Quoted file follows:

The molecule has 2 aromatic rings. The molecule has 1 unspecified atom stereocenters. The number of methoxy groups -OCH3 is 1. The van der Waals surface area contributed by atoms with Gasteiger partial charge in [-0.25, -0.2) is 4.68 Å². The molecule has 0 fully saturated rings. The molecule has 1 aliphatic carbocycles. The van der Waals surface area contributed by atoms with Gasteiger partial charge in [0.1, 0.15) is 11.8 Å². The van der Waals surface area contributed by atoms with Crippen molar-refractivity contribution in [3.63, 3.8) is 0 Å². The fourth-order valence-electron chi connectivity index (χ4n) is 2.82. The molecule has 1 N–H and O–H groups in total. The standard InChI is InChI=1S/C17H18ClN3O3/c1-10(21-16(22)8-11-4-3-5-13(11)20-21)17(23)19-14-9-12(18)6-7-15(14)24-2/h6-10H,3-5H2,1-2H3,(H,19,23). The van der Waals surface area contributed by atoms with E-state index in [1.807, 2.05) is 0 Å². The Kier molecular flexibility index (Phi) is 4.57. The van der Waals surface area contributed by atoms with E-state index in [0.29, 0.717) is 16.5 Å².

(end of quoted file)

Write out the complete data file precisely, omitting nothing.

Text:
The molecule has 2 aromatic rings. The molecule has 1 unspecified atom stereocenters. The number of methoxy groups -OCH3 is 1. The van der Waals surface area contributed by atoms with Gasteiger partial charge in [-0.25, -0.2) is 4.68 Å². The molecule has 0 fully saturated rings. The molecule has 1 aliphatic carbocycles. The van der Waals surface area contributed by atoms with Gasteiger partial charge in [0.1, 0.15) is 11.8 Å². The van der Waals surface area contributed by atoms with Crippen molar-refractivity contribution in [3.63, 3.8) is 0 Å². The fourth-order valence-electron chi connectivity index (χ4n) is 2.82. The molecule has 1 N–H and O–H groups in total. The standard InChI is InChI=1S/C17H18ClN3O3/c1-10(21-16(22)8-11-4-3-5-13(11)20-21)17(23)19-14-9-12(18)6-7-15(14)24-2/h6-10H,3-5H2,1-2H3,(H,19,23). The van der Waals surface area contributed by atoms with E-state index in [1.807, 2.05) is 0 Å². The Kier molecular flexibility index (Phi) is 4.57. The van der Waals surface area contributed by atoms with E-state index in [0.29, 0.717) is 16.5 Å².